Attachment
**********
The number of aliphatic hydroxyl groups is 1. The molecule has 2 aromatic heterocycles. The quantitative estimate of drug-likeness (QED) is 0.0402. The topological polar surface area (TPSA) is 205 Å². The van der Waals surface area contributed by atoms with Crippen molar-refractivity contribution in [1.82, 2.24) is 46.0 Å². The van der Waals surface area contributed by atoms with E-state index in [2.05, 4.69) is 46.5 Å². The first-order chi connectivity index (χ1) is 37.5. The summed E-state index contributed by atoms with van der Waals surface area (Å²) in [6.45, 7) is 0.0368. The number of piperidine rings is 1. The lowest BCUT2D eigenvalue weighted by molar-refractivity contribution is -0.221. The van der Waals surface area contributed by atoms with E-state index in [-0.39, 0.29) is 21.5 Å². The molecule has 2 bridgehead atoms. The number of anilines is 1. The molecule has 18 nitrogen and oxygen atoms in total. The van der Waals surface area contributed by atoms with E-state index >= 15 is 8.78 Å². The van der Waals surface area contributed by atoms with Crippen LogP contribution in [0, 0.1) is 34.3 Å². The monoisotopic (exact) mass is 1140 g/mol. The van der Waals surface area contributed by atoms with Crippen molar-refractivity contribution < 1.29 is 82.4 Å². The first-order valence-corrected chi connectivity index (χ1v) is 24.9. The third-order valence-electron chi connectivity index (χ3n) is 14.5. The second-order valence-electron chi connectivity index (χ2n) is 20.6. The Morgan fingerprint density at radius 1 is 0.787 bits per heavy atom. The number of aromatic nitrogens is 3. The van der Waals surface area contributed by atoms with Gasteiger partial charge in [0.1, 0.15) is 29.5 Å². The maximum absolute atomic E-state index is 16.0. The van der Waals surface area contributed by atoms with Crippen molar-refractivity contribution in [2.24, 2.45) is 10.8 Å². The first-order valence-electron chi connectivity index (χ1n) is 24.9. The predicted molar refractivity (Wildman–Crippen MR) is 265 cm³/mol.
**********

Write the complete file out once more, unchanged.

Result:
The number of aliphatic hydroxyl groups is 1. The molecule has 2 aromatic heterocycles. The quantitative estimate of drug-likeness (QED) is 0.0402. The topological polar surface area (TPSA) is 205 Å². The van der Waals surface area contributed by atoms with Crippen molar-refractivity contribution in [1.82, 2.24) is 46.0 Å². The van der Waals surface area contributed by atoms with E-state index in [2.05, 4.69) is 46.5 Å². The first-order chi connectivity index (χ1) is 37.5. The summed E-state index contributed by atoms with van der Waals surface area (Å²) in [6.45, 7) is 0.0368. The number of piperidine rings is 1. The lowest BCUT2D eigenvalue weighted by molar-refractivity contribution is -0.221. The van der Waals surface area contributed by atoms with E-state index in [-0.39, 0.29) is 21.5 Å². The molecule has 2 bridgehead atoms. The number of anilines is 1. The molecule has 18 nitrogen and oxygen atoms in total. The van der Waals surface area contributed by atoms with E-state index >= 15 is 8.78 Å². The van der Waals surface area contributed by atoms with Crippen LogP contribution in [0, 0.1) is 34.3 Å². The monoisotopic (exact) mass is 1140 g/mol. The van der Waals surface area contributed by atoms with Crippen molar-refractivity contribution < 1.29 is 82.4 Å². The first-order valence-corrected chi connectivity index (χ1v) is 24.9. The third-order valence-electron chi connectivity index (χ3n) is 14.5. The second-order valence-electron chi connectivity index (χ2n) is 20.6. The Morgan fingerprint density at radius 1 is 0.787 bits per heavy atom. The number of aromatic nitrogens is 3. The van der Waals surface area contributed by atoms with Gasteiger partial charge in [0.1, 0.15) is 29.5 Å². The maximum absolute atomic E-state index is 16.0. The van der Waals surface area contributed by atoms with Crippen molar-refractivity contribution in [2.24, 2.45) is 10.8 Å². The first-order valence-electron chi connectivity index (χ1n) is 24.9. The predicted molar refractivity (Wildman–Crippen MR) is 265 cm³/mol.